In a commentary written by Elmasry, which he forwarded to WND, the Islamic leader said the wide perception that the Quran sanctions violence must be “addressed all the more urgently in light of a recently released Al-Jazeera TV documentary in which the al-Qaida leadership claims apparent Quranic justification for the events of Sept. 11, 2001.”
Elmasry argues that Quranic verses have been “intentionally misused by some Muslims and non-Muslims alike to advance wholly political agendas, with total disregard for accompanying teachings that overwhelmingly condemn self-aggrandizing militarism and offensive war-mongering.”
Many Christian scholars argue that Christians who commit violent acts in the name of God can find no justification from the actions of Jesus and from New Testament teachings, whereas Muslims can point to the Quran and Muhammad’s life and words to find a basis for destroying anyone who opposes Islam.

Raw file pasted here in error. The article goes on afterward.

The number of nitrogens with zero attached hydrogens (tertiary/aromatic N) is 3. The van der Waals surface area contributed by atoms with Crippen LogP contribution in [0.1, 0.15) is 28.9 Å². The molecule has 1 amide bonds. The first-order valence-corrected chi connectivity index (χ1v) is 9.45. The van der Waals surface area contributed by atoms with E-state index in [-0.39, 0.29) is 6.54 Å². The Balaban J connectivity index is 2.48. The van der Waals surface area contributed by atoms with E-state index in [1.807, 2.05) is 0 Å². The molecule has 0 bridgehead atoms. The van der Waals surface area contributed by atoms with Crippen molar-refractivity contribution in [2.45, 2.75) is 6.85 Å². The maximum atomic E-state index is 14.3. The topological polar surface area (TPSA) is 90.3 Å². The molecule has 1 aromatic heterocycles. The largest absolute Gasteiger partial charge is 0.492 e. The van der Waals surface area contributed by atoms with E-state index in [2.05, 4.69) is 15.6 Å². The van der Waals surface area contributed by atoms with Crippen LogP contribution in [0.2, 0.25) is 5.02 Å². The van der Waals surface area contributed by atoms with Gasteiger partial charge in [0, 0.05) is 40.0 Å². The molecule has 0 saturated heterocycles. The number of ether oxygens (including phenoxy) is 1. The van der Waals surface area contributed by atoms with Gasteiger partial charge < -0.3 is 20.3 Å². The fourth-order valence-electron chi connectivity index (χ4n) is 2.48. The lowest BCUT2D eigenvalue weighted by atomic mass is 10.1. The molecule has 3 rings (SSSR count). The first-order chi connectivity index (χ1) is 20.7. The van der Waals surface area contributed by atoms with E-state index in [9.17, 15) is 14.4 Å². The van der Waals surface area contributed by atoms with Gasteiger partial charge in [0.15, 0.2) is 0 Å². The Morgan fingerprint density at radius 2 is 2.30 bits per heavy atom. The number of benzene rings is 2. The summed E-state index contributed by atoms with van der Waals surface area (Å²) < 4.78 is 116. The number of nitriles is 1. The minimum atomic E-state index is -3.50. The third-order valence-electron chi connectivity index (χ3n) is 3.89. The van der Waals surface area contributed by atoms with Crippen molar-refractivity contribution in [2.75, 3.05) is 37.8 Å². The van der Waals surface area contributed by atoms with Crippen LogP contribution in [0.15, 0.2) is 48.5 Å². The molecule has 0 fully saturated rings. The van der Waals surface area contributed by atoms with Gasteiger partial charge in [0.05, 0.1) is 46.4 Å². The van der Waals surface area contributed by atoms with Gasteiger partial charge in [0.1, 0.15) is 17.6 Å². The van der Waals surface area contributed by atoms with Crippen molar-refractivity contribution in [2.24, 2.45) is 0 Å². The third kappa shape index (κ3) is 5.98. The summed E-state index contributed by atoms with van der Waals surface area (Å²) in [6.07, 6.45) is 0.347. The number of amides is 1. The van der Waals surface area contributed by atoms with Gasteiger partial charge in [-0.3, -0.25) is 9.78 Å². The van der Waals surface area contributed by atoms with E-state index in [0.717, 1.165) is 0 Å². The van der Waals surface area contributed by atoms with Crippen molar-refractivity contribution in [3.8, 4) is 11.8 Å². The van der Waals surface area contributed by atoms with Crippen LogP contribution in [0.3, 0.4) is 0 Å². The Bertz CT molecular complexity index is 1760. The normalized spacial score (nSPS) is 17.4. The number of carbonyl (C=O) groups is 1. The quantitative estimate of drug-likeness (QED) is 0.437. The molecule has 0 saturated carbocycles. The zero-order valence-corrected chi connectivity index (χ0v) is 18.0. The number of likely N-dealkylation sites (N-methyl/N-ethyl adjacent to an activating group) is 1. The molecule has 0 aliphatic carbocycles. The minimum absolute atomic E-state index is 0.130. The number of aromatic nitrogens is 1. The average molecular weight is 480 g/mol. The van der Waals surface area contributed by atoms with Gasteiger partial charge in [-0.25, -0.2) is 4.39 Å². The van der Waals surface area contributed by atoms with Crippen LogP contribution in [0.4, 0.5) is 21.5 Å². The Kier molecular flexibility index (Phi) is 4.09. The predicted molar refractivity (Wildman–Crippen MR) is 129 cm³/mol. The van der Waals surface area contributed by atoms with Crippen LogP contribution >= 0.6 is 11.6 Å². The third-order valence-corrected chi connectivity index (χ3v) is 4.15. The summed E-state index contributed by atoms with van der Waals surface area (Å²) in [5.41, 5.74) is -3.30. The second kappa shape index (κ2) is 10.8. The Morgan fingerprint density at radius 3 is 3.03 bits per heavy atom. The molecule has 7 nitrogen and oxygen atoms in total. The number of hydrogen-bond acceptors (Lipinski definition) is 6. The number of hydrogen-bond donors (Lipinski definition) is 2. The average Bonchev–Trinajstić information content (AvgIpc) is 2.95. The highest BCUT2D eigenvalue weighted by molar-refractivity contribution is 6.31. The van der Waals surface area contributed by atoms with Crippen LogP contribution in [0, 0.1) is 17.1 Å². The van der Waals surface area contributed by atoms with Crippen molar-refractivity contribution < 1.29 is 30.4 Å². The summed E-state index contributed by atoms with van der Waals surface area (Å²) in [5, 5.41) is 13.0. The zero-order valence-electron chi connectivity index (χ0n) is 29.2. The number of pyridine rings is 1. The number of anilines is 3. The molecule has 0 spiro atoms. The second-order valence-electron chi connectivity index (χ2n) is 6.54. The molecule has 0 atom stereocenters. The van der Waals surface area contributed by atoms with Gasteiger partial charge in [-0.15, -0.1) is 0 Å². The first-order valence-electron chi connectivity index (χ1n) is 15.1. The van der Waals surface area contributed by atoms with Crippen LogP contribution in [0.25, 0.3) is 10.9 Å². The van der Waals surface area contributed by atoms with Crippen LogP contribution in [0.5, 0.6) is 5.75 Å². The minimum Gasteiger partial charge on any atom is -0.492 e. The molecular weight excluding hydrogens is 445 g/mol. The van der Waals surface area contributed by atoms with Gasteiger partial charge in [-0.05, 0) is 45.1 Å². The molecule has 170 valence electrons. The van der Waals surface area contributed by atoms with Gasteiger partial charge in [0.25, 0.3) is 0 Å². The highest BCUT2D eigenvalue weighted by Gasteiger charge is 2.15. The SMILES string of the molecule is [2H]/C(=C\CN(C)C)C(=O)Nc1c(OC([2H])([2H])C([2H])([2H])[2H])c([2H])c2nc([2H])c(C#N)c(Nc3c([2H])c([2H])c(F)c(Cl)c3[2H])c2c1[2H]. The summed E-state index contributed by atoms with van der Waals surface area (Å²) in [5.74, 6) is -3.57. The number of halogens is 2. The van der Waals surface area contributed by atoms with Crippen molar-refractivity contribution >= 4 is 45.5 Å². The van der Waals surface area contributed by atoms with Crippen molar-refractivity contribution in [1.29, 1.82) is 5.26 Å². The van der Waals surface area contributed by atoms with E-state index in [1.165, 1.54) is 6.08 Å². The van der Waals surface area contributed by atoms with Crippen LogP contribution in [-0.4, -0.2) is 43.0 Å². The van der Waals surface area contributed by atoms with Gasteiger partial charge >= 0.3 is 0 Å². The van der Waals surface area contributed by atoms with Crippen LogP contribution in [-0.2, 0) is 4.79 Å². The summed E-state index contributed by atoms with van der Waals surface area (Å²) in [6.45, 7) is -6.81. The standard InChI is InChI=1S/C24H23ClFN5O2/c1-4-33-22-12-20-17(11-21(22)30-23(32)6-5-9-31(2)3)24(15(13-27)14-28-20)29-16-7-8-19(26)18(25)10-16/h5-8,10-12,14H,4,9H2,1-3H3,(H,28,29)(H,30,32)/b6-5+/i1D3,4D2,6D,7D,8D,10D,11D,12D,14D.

Elmasry has accused Middle East scholar Daniel Pipes of producing “hate literature” for his assessment that “Islamism,” or militant Islam, not Islam itself, is a threat to the West. Elmasry wrote to the editor of Canada’s National Post that the “Canadian Islamic Congress and many of your readers were greatly concerned about the physical, mental and emotional safety of many Canadian Muslims upon the publication of Daniel Pipes article ‘Behind the veil of Islam,'” Aug. 7, 1999.
The Islamic leader said it “took Daniel Pipes a full-page feature to tell us in a pseudo-scholastic analysis that Islam is not a threat to the West, but fundamentalist Islam and ‘Islamism’ are. Worst still, he finishes his article with ‘Islamism is a deep, up-to-date phenomenon that has the power to do mischief not in the distant valleys of Afghanistan, but right here in Canada.'”